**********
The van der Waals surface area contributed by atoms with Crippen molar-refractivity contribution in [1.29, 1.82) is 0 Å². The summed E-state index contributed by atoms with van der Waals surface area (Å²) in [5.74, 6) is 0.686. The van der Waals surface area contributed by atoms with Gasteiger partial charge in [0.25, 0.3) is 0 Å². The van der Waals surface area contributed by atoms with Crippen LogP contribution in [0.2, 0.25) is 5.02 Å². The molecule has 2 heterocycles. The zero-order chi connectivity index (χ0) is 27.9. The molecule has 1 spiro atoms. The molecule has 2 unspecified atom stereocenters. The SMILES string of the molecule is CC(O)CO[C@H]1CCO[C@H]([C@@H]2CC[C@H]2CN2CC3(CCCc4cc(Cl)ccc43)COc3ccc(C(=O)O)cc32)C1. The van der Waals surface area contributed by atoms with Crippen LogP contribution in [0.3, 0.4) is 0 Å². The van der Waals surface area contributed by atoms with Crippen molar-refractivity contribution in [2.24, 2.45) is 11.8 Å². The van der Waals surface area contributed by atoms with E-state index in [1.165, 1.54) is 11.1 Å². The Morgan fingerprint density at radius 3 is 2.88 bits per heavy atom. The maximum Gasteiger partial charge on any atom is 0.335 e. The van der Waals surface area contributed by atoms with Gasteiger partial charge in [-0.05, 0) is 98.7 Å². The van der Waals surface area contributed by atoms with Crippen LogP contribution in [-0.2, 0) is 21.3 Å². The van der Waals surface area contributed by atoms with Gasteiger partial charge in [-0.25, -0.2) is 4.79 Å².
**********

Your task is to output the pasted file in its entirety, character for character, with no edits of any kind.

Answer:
The van der Waals surface area contributed by atoms with Crippen molar-refractivity contribution in [1.29, 1.82) is 0 Å². The summed E-state index contributed by atoms with van der Waals surface area (Å²) in [5.74, 6) is 0.686. The van der Waals surface area contributed by atoms with Gasteiger partial charge in [0.25, 0.3) is 0 Å². The van der Waals surface area contributed by atoms with Crippen LogP contribution in [0.2, 0.25) is 5.02 Å². The molecule has 2 heterocycles. The zero-order chi connectivity index (χ0) is 27.9. The molecule has 1 spiro atoms. The molecule has 2 unspecified atom stereocenters. The SMILES string of the molecule is CC(O)CO[C@H]1CCO[C@H]([C@@H]2CC[C@H]2CN2CC3(CCCc4cc(Cl)ccc43)COc3ccc(C(=O)O)cc32)C1. The van der Waals surface area contributed by atoms with Crippen LogP contribution in [0.3, 0.4) is 0 Å². The van der Waals surface area contributed by atoms with Crippen molar-refractivity contribution in [2.24, 2.45) is 11.8 Å². The van der Waals surface area contributed by atoms with E-state index in [1.165, 1.54) is 11.1 Å². The Morgan fingerprint density at radius 3 is 2.88 bits per heavy atom. The maximum Gasteiger partial charge on any atom is 0.335 e. The van der Waals surface area contributed by atoms with Gasteiger partial charge in [-0.05, 0) is 98.7 Å². The van der Waals surface area contributed by atoms with Crippen LogP contribution in [-0.2, 0) is 21.3 Å². The van der Waals surface area contributed by atoms with Gasteiger partial charge in [-0.25, -0.2) is 4.79 Å².